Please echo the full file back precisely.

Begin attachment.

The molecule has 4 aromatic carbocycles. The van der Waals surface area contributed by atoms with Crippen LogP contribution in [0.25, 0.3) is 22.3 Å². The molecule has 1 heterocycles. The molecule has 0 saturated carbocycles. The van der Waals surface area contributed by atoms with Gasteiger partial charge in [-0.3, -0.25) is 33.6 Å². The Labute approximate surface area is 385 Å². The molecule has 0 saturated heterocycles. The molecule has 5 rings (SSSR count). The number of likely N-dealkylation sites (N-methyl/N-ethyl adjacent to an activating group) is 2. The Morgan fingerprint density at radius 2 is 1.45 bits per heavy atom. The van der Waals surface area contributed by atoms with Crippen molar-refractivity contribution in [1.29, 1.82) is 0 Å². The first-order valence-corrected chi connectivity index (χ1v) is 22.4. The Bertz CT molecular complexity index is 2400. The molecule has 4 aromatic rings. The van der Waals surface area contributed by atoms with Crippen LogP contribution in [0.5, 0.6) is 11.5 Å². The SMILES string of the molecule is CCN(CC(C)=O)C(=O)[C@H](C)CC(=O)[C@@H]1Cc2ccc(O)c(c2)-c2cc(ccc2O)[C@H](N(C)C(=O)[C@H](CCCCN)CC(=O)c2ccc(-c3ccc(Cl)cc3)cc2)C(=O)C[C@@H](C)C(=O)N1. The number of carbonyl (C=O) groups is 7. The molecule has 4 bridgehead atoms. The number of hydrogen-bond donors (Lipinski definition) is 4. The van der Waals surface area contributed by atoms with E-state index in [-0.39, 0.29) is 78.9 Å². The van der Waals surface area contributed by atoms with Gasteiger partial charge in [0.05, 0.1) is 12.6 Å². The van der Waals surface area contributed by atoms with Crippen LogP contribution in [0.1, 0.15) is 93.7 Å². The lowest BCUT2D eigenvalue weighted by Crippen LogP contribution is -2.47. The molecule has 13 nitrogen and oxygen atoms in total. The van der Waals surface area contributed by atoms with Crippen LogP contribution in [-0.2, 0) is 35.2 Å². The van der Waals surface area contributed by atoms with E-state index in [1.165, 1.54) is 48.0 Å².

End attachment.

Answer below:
The molecule has 4 aromatic carbocycles. The van der Waals surface area contributed by atoms with Crippen LogP contribution in [0.25, 0.3) is 22.3 Å². The molecule has 1 heterocycles. The molecule has 0 saturated carbocycles. The van der Waals surface area contributed by atoms with Gasteiger partial charge in [-0.3, -0.25) is 33.6 Å². The Labute approximate surface area is 385 Å². The molecule has 0 saturated heterocycles. The molecule has 5 rings (SSSR count). The number of likely N-dealkylation sites (N-methyl/N-ethyl adjacent to an activating group) is 2. The Morgan fingerprint density at radius 2 is 1.45 bits per heavy atom. The van der Waals surface area contributed by atoms with Crippen molar-refractivity contribution in [1.29, 1.82) is 0 Å². The first-order valence-corrected chi connectivity index (χ1v) is 22.4. The Bertz CT molecular complexity index is 2400. The molecule has 4 aromatic rings. The van der Waals surface area contributed by atoms with Crippen LogP contribution in [0.5, 0.6) is 11.5 Å². The SMILES string of the molecule is CCN(CC(C)=O)C(=O)[C@H](C)CC(=O)[C@@H]1Cc2ccc(O)c(c2)-c2cc(ccc2O)[C@H](N(C)C(=O)[C@H](CCCCN)CC(=O)c2ccc(-c3ccc(Cl)cc3)cc2)C(=O)C[C@@H](C)C(=O)N1. The number of carbonyl (C=O) groups is 7. The molecule has 4 bridgehead atoms. The number of hydrogen-bond donors (Lipinski definition) is 4. The van der Waals surface area contributed by atoms with E-state index in [-0.39, 0.29) is 78.9 Å². The van der Waals surface area contributed by atoms with Gasteiger partial charge in [0.05, 0.1) is 12.6 Å². The van der Waals surface area contributed by atoms with Crippen LogP contribution in [0.1, 0.15) is 93.7 Å². The lowest BCUT2D eigenvalue weighted by Crippen LogP contribution is -2.47. The molecule has 13 nitrogen and oxygen atoms in total. The van der Waals surface area contributed by atoms with Crippen LogP contribution in [-0.2, 0) is 35.2 Å². The van der Waals surface area contributed by atoms with E-state index in [1.165, 1.54) is 48.0 Å².